Roof/wood shingle caulking
I had a new asphalt roof installed two years ago. It appears the roofer did not caulk between my asphalt roof shingles of my sunroom and my second story wood shingles. There is aluminum flashing installed.
I live in New England. What type of caulking should I use? I've read there are silicone, polyurethane, butyl, asphalt, etc. types. I'm interested in using a moderately priced caulk.
What should be the width of the bead? I guess the instructions would indicate whether there should be multiple beads allowing each to dry/cure before applying more to arrive at the bead size.
Is color important? To me I'm not concerned with matching the roof or shingle color - just want a good quality seal.
Thank you for your comments.
I don't know where you are reading about caulking as a roofing necessity. If the transition was installed properly then there is no need for caulk. If it was installed improperly then your caulking is no more than a very temporary solution that is going to drive up the cost of a proper repair with the extra work of dismantling the caulked areas.
Can you tell us where you are finding all these "caulking" solutions? Is your roof leaking at this time?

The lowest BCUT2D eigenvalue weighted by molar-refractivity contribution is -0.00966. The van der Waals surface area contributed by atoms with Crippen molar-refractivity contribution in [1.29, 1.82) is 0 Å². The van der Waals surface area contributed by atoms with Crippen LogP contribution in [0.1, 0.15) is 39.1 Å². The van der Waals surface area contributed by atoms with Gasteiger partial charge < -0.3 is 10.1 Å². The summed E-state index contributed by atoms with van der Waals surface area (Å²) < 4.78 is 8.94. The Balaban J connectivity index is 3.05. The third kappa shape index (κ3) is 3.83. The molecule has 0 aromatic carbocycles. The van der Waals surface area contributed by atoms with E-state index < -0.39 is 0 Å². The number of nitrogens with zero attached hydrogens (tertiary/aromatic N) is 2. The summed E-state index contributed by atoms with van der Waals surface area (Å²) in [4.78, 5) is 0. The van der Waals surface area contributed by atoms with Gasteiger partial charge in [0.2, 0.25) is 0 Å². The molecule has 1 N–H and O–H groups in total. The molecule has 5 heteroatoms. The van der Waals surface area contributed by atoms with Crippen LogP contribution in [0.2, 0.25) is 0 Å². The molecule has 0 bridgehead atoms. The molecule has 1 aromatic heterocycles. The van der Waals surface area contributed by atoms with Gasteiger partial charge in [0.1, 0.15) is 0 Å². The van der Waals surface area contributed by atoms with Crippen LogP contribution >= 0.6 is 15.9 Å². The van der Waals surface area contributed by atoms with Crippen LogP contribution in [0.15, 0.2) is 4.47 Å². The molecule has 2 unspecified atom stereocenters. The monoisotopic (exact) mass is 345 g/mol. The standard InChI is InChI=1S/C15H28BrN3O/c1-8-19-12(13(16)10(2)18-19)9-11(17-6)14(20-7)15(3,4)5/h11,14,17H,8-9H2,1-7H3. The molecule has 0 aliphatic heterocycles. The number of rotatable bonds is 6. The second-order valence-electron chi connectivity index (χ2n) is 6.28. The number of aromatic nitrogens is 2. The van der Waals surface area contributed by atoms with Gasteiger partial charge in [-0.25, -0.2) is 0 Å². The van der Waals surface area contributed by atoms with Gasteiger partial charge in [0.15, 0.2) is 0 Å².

There is not "magic-bullet" sealant that works with dissimilar materials -
i.e.... shingles to masonry/wood/metal....
Exterior use - everything is subject to degradation from weather/UV effects/
I've had good experience with "OSI" - "Quad" and "NPT" - "Solar Seal".
Stay away from Silicone or asphalt.
Wait and see if someone else "chimes" in with some recommendations!
Yeah, also what "OldNBroken" says!
Once again a picture sure would be nice.
We have no pictures so we can only guess you are talking about your wood shake siding and your asphalt roof shingles at a rising wall. As OldNBroken said, you do not need sealant on a new roof, and if you do need sealant somebody did something wrong.
On a steep roof, water is supposed to shed from one surface to the next, that is why they are called "Water Shedding" as opposed to "Water Proofing"
The skirt on counter-flashing is supposed to be long enough to inhibit wind blown rain from getting into your roofing system.
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